“‘This crisis is a scam’ and ‘We won’t pay for the crisis’ are cries heard across the squares of Europe today. They are shouted by the Greek indignados, in the Spanish squares of the 15M movement and by the strikers in France in 2010. And, with somewhat different resonances, in the revolutions on the other side of the Mediterranean Sea. Since the crisis officially began the avalanche of reforms and welfare cuts do not seem to have led to the expected recovery. Quite the contrary, the stubbornness of austerity policies, the privileges of the financial elites and, above all, attacks on the sovereign debt of a growing number of states have led the European Union into a new recession. The same forces are leading, even more disturbingly, to a political degeneration which threatens the entire European project, the single currency included.
The future of the continent appears to be at stake. On one hand, the same old logic: policies that benefit a few creditors (the big financial players of the continent) who pursue profits based on cheap credit and financial speculation. These are the same agents who find themselves threatened by a crisis they caused and from which they will only emerge via the imposition of seemingly endless debt bondage on the European populations. On the other hand, we find in the emerging European movement the possibility of reinventing democracy and of halting social and political degeneration by building an alternative project.”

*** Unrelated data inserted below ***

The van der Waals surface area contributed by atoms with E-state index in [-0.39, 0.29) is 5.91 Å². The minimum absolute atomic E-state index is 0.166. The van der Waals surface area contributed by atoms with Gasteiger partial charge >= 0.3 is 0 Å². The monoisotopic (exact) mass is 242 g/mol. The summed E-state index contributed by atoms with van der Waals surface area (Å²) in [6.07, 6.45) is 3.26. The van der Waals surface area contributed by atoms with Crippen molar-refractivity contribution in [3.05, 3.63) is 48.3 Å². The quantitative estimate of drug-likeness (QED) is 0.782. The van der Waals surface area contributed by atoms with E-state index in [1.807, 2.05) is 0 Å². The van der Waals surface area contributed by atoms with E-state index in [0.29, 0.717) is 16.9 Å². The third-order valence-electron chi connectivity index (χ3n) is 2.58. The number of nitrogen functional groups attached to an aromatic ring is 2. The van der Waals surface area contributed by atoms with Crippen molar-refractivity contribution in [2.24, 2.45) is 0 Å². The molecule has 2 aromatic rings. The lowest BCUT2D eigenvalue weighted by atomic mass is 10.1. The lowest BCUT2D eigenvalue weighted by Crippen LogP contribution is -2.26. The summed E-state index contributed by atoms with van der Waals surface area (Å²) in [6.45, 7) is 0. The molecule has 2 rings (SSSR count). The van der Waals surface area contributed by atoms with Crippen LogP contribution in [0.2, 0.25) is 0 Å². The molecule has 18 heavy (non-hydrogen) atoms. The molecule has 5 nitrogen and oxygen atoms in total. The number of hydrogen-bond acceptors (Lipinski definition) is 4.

From the Preface to Crisis and Revolution in Europe, People of Europe, Rise Up!
If you only read one book this year, read Crisis and Revolution by Madrid-based activist research group the Metropolitan Observatory. The book deals in depth with the financial crisis but also offers a fantastic analysis of social movements in Europe and provides some really interesting proposals.
The English language version was edited by Mick Byrne and Patrick Bresnihan of Provisional university and Richard McAleavey. Well done to all involved for making this available to an English speaking audience.
You can also read a review of it in the latest issue of Interface which can be downloaded here.
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